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Drive begins for tuition tax credit

After a decade of running into a brick wall, supporters of private school tuition tax credits are making headway. For the first time a president has sent his top education official to Capitol Hill to give full support to the idea. Testifying at a two- day Senate hearing last week, US Secretary of Education Terrel H. Bell gave the enthusiastic backing of the administration.

Tax credits for parents who send their children to private and parochial schools will be "an important expansion of educational opportunities for all Americans," said Mr. Bell.

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Noting the recent surge in private school enrollment in the South and West, he said that the administration believes this growth is "healthy and increases the freedom of families to choose the type of education that will best meet the needs of their children.

The President is asking Congress to delay action on tuition tax credits until it has passed his economic recovery package. But as soon as the budget and general tax bill are passed, the administration is promising to put tax credits high on the agenda.

The current push for private school tuition aid comes at a time when many charge the public schools are failing in many respects and funding is either being cut back or questioned. Federal budget cuts will hit public education hard.

These developments, plus the desire to have religion and discipline in classrooms, have unleashed a strong lobby for helping parents send children to private and parochial schools.

Parents acting on their own, as well as groups such as the US Catholic Conference and the Rev. Jerry Falwell's Moral Majority form the base of support for the tuition aid.

Under a bill cosponsored by Sen. Bob Packwood (R) of Oregon, and Sen. Daniel Patrick Moynihan (D) of New York, parents of children in primary or secondary private schools or in college could receive up to $250 in income tax credits in 1983 and $500 the next year. The US Treasury office has estimated that the bill would cost the federal coffers $2.7 billion in 1983 and nearly $7 billion by 1986.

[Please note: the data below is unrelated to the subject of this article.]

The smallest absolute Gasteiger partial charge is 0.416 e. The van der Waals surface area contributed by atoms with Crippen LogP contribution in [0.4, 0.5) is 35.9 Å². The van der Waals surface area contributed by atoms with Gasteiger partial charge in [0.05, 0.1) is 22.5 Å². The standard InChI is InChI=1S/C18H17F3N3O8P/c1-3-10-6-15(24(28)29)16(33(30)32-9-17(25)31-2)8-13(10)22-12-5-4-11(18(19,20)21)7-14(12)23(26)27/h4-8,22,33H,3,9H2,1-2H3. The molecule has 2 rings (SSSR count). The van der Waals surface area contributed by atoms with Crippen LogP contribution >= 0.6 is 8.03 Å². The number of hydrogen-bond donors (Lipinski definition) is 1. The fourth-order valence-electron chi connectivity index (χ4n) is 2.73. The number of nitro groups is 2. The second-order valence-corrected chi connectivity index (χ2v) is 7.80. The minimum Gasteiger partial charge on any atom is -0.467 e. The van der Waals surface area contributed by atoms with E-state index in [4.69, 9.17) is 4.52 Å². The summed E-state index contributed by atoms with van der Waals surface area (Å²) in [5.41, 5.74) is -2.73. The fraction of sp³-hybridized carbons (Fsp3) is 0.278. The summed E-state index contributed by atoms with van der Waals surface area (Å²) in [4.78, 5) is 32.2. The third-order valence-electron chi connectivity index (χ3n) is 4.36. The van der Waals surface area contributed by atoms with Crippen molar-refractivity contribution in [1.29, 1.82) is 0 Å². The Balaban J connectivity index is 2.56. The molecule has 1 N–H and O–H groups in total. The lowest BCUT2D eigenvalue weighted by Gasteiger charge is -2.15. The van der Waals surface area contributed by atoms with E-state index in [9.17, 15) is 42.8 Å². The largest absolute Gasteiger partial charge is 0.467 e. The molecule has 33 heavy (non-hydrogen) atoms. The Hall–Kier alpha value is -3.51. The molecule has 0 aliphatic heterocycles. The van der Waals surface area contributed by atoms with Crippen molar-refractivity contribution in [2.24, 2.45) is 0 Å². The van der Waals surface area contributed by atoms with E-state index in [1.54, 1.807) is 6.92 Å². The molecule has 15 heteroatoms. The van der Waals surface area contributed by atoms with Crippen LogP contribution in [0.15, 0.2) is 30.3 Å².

The bill's cosponsors are clearly buoyed by the support for their measure. Senator Moynihan called it a "historic" occasion when Secretary Bell endorsed the concept of tax credits. And Senator Packwood said that the hearings were blasting the "myth" that private schools are only for the elite.

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However, the two still face a host of opponents, including teacher unions, labor unions, public school parent groups, and civil liberties groups.

Critics charge that the credits amount to a subsidy for the nonneedy. "This is Robin Hoodism in reverse, taking from the needy and giving to the rich," charged Grace Baisinger, who heads a coalition of 40 organizations opposing the measure. She pointed out that the proposed cost per child of the tax benefit would be far greater than the $160 per year that federal government now spends on each public-school child.

Jeanne Silver Franki, head of a New York City citizens group opposing tuition tax credits, testified: "We oppose this legislation because it will fundamentally change the quality and fabric of American society."

Perhaps most difficult hurdle of all would be the Constitution. The US Supreme Court in 1973 struck down a tuition tax plan in New York as breach of church-state separation. While supporters of the measure predict that they can produce a law that will win court approval, opponents call tuition tax credits a clear violati on of the First Amendment.

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